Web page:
[Editor’s note: these 2 projects were shared by colleagues from Hampshire and Norfolk]
Through providing free access to government information and digital services, employment assistance, learning and more, libraries play an invaluable role in community members’ lives. They can also reduce social exclusion, disadvantage and isolation by knowing their users and responding to the needs of their community. These 2 examples show how different services are meeting the needs of their users in completely different ways.
Good neighbours in Hampshire
Hampshire libraries run a Good Neighbour scheme. Good Neighbours are nominated people - family, friends or neighbours - who select books and deliver them on behalf of someone they know who can’t get to the library. In recognition of the contribution these volunteers make, and in order to support them in providing a good and tailored service to the people they support, library staff assist the nominated person in choosing books and there are no fines are charged on items and free requests for books are allowed.
Library colleagues shared this story, about one participant in the scheme: Nathaniel lives alone and has mobility issues as well as a failing memory. His son, Matthew, visits him fortnightly and has been taking Nathaniel books from the library. A few times Nathaniel has mis-placed books and fines have accrued until the books were been found. Matthew mentioned this to library staff who converted Nathaniel’s ticket to the Good Neighbour scheme.
Matthew also signed up to email notification, so he receives advance notice if a book is likely to be overdue so that he knows what to look for if it has been mis-placed. As a result, there is less pressure on Matthew to select books and to keep an eye on when they are due back and Nathaniel continues to enjoy his reading.
‘Chat and chill’ sessions in Suffolk
Krystal Vittles from Suffolk libraries shared a programme they run which helps the more vulnerable members of their community.
The 'Chat and chill' model is aimed at women who are newly arrived to Britain and whose English is very limited. It's not an ESOL course; it's a group to help women acclimatise to British culture and it equips them with everyday skills such as making doctors appointments, how to chat with your child's teacher, etc. There's a whole range of soft and hard skills gently taught through a really informal programme with brilliant resources on hand to support this. Also, it's about helping these ladies make friends as it's an isolating and lonely thing to come to a new country.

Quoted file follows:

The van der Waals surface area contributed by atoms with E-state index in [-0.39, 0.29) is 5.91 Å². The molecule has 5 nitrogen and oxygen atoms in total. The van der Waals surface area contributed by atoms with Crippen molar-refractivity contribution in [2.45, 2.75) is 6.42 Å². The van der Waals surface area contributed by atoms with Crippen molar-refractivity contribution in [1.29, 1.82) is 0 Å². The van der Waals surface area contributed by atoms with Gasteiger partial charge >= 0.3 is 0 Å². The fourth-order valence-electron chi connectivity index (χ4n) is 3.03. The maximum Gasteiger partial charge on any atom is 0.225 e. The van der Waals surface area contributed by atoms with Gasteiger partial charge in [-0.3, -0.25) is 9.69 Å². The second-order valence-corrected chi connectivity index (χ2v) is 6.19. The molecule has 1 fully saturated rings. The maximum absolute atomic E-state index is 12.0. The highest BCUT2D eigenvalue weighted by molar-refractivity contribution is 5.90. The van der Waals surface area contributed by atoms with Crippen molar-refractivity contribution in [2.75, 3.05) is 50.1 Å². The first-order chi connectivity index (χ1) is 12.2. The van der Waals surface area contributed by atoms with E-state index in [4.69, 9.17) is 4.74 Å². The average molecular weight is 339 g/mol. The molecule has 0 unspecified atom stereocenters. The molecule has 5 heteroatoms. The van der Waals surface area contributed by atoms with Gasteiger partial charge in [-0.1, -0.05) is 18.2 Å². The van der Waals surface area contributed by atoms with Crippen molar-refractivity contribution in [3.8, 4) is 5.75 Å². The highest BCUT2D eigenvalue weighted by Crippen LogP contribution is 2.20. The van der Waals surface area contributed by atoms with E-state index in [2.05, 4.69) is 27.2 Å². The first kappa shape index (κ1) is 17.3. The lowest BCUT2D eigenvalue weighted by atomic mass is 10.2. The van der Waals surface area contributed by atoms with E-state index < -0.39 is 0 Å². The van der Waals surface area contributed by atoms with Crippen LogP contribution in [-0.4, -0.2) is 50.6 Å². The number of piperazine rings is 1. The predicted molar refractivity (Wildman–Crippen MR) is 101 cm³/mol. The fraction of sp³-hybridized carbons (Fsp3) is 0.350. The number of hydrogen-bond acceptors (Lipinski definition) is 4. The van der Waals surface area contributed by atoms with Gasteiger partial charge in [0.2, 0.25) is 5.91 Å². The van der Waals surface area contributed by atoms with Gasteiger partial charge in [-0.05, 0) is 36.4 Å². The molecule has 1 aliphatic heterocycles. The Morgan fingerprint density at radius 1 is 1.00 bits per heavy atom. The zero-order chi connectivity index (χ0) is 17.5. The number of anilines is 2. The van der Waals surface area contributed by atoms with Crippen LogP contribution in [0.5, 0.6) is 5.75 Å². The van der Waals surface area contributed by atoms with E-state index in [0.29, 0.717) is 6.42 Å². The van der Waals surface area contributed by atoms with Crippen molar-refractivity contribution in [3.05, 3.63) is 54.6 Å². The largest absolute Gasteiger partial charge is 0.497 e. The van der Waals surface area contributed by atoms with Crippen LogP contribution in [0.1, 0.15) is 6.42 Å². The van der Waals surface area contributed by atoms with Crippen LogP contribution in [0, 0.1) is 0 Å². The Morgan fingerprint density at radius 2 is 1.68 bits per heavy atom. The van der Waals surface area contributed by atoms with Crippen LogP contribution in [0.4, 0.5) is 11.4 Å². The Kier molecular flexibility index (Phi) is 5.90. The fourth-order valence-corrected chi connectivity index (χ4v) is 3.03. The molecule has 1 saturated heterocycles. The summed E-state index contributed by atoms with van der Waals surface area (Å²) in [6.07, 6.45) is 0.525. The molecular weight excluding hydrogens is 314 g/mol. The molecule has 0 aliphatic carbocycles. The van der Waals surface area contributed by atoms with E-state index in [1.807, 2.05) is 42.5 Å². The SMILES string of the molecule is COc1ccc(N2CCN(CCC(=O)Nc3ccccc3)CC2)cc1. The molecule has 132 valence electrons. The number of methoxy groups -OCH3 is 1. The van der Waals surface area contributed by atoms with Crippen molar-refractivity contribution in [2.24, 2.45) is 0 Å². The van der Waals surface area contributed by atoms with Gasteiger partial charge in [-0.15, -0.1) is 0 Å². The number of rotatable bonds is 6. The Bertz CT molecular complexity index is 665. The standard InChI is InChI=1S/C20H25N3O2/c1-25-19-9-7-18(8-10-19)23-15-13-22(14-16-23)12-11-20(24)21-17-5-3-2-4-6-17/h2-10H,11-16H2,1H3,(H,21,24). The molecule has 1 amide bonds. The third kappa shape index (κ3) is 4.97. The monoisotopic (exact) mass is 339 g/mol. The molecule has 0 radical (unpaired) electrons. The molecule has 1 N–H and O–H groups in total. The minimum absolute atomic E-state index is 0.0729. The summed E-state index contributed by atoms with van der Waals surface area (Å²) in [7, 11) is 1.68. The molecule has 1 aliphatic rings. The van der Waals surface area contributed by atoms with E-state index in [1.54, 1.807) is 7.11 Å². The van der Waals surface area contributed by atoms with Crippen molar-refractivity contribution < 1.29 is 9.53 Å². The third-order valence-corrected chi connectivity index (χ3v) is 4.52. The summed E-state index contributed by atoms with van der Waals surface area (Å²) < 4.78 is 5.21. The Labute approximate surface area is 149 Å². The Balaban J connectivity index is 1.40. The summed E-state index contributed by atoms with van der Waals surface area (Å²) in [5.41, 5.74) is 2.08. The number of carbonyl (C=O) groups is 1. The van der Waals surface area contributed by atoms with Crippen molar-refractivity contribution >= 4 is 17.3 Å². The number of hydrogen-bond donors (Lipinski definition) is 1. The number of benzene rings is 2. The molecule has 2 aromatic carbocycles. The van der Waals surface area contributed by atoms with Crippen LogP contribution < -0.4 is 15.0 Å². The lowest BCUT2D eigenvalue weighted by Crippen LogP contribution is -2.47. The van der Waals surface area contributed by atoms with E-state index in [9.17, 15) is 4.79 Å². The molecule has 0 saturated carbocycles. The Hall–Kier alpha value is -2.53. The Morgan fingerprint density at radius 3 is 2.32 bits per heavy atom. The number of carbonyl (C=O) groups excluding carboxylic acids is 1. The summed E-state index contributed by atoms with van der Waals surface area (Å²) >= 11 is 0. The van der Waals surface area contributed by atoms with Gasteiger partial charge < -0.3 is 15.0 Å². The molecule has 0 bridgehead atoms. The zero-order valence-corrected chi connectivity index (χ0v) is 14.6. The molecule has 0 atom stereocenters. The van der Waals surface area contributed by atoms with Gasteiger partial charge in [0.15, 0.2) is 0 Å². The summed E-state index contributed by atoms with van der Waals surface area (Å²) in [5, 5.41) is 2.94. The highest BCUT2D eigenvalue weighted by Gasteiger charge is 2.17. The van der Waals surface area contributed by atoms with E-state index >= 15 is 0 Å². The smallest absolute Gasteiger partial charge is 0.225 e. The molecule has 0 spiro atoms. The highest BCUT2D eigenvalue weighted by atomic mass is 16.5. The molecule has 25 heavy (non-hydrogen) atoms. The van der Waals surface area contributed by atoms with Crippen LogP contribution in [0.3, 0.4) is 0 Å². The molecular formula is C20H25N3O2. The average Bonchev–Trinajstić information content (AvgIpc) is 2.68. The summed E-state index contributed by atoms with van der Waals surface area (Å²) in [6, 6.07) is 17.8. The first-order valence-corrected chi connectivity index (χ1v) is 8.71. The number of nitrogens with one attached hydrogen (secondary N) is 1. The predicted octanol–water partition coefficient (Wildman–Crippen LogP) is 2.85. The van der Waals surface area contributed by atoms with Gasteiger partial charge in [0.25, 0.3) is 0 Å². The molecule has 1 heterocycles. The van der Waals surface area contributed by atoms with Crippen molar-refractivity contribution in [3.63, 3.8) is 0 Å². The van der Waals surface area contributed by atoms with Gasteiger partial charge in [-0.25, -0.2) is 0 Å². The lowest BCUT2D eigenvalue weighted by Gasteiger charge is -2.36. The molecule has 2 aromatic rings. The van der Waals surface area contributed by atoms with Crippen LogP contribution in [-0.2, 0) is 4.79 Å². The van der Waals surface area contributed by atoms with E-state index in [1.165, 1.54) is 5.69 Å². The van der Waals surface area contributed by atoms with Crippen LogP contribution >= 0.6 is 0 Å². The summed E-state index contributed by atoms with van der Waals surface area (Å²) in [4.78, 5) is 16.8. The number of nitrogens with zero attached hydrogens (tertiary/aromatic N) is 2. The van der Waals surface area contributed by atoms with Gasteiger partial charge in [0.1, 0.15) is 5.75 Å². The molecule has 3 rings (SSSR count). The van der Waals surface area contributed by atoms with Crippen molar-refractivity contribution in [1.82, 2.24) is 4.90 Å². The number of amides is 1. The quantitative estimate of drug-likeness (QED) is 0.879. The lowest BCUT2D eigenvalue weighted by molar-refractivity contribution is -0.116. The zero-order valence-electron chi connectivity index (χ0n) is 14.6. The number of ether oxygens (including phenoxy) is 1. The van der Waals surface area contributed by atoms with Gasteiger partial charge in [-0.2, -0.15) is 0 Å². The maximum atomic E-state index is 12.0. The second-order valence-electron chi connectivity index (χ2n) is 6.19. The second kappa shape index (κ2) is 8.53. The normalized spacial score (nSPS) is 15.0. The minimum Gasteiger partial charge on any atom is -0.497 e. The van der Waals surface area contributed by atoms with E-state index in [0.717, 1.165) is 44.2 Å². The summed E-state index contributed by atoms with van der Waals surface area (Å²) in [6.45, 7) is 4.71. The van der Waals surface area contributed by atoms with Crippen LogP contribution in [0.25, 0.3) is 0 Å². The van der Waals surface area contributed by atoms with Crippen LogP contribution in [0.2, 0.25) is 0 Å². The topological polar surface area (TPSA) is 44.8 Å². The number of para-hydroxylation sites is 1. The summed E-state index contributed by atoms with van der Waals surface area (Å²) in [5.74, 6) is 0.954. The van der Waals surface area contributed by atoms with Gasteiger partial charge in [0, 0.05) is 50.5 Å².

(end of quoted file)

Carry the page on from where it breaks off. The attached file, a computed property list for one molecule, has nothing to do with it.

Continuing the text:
Women who have been coming a long time, who are then quite confident, become ambassadors for this in communities and help spread the word to people who might need it or bring them along. For example, they help with keeping this group on schools' radars who often see mothers who need that support. It's free and we only ask for a few pence donation for the tea, coffee and biscuits on offer.
As it's women only, it's seen as a safe space to discuss issues which worry them and proper signposting to appropriate services takes place. In addition, these women may make use of our Warm Handover scheme (see below) so they only have to tell their story once.
The Warm Handover scheme is a partnership of organisations, including Suffolk libraries, working to help people find the support they need. As part of this partnership, if one organisation believes someone would benefit from the services of another organisation, they can make referrals. This means people do not have to repeat their stories to multiple organisations and also helps them access services they might not have been aware of.
The ‘chat and chill’ programme began at Ipswich County Library with Daniela, who herself is Romanian, and it's spreading outwards across the county, particularly in places of high economic migration such as Haverhill, Lowestoft and Brandon.
Examples from overseas
Queens Library (South Hollis Branch) in New York run (amongst other things) a basic English class and a gardening club. Here they talk about when the two came together to learn something new.
Libraries at the heart of their communities
Both the programmes above illustrate how libraries understand and respond to the needs of their local communities. If other library services run schemes which they would like to share, please contact us either via the comments on this post, or directly via email@example.com and we will share your stories in future posts.